Self-normalizing not implies contranormal

From Groupprops
Jump to: navigation, search
This article gives the statement and possibly, proof, of a non-implication relation between two subgroup properties. That is, it states that every subgroup satisfying the first subgroup property (i.e., self-normalizing subgroup) need not satisfy the second subgroup property (i.e., contranormal subgroup)
View a complete list of subgroup property non-implications | View a complete list of subgroup property implications
Get more facts about self-normalizing subgroup|Get more facts about contranormal subgroup
EXPLORE EXAMPLES YOURSELF: View examples of subgroups satisfying property self-normalizing subgroup but not contranormal subgroup|View examples of subgroups satisfying property self-normalizing subgroup and contranormal subgroup

Statement

Property-theoretic statement

The subgroup property of being a self-normalizing subgroup does not imply the subgroup property of being a contranormal subgroup.

Verbal statement

It is possible to have a self-normalizing subgroup in a group whose Normal closure (?) in the group is a proper normal subgroup.

Proof

An infinite example

The simplest examples of self-normalizing subgroups that are not contranormal can be obtained in the infinite case. Specifically, we have the following fact: any free factor is a self-normalizing subgroup, but its normal closure is a proper subgroup (namely the kernel of the natural projection to the other free factor). Hence, any free factor gives an example of a self-normalizing subgroup which is not contranormal.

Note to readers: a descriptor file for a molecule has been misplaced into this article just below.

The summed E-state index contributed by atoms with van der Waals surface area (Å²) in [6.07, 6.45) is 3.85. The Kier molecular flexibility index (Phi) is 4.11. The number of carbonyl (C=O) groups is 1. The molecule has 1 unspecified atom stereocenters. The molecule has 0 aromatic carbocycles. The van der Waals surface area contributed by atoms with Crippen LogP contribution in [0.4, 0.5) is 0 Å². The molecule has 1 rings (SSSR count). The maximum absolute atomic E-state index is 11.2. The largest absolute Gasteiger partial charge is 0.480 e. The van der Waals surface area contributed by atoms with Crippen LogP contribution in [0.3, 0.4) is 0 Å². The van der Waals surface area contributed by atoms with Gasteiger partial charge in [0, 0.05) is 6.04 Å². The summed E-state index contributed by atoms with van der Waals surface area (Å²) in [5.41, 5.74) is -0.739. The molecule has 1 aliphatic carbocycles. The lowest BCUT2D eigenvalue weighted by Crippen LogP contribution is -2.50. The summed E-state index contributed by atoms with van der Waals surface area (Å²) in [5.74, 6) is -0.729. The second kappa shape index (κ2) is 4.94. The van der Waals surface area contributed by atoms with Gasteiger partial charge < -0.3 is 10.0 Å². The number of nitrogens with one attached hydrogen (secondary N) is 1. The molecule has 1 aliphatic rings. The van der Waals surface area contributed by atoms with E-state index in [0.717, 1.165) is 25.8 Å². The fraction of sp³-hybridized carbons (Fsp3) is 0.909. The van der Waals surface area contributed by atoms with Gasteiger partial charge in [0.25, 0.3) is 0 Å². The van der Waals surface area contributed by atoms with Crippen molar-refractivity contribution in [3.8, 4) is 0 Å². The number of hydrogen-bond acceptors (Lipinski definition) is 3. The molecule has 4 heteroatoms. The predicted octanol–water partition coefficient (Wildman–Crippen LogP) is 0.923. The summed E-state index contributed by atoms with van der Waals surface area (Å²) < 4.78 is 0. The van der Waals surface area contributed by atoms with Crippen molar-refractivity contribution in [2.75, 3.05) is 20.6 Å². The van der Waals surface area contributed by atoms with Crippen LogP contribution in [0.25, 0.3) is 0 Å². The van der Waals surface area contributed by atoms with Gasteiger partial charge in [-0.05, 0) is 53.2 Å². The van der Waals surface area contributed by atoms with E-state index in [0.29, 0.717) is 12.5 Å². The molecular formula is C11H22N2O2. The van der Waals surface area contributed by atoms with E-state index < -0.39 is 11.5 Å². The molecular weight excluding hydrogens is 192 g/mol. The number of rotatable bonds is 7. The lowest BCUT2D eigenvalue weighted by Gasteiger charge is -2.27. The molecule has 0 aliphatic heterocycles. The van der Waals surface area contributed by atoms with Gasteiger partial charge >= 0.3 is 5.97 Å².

A finite example

Finite examples are somewhat harder to construct. One finite example is as follows: let G be the automorphism group of the symmetric group on six letters. Then, the symmetric group on six letters sits as a normal subgroup of index two inside G. Call this subgroup N. Now, define H as the subgroup of N comprising those permutations that fix the first letters. Then, H is isomorphic to the symmetric group on five letters. Clearly:

  • H is not contranormal in G, because it is contained in the proper normal subgroup N of G.
  • H is self-normalizing in G. For this, first observe that conjugating by any element in N \setminus H sends H to a subgroup of N fixing a different letter. Second, conjugating by any element in G \setminus N cannot preserve H because it sends transpositions to triple transpositions, which do not fix any letter.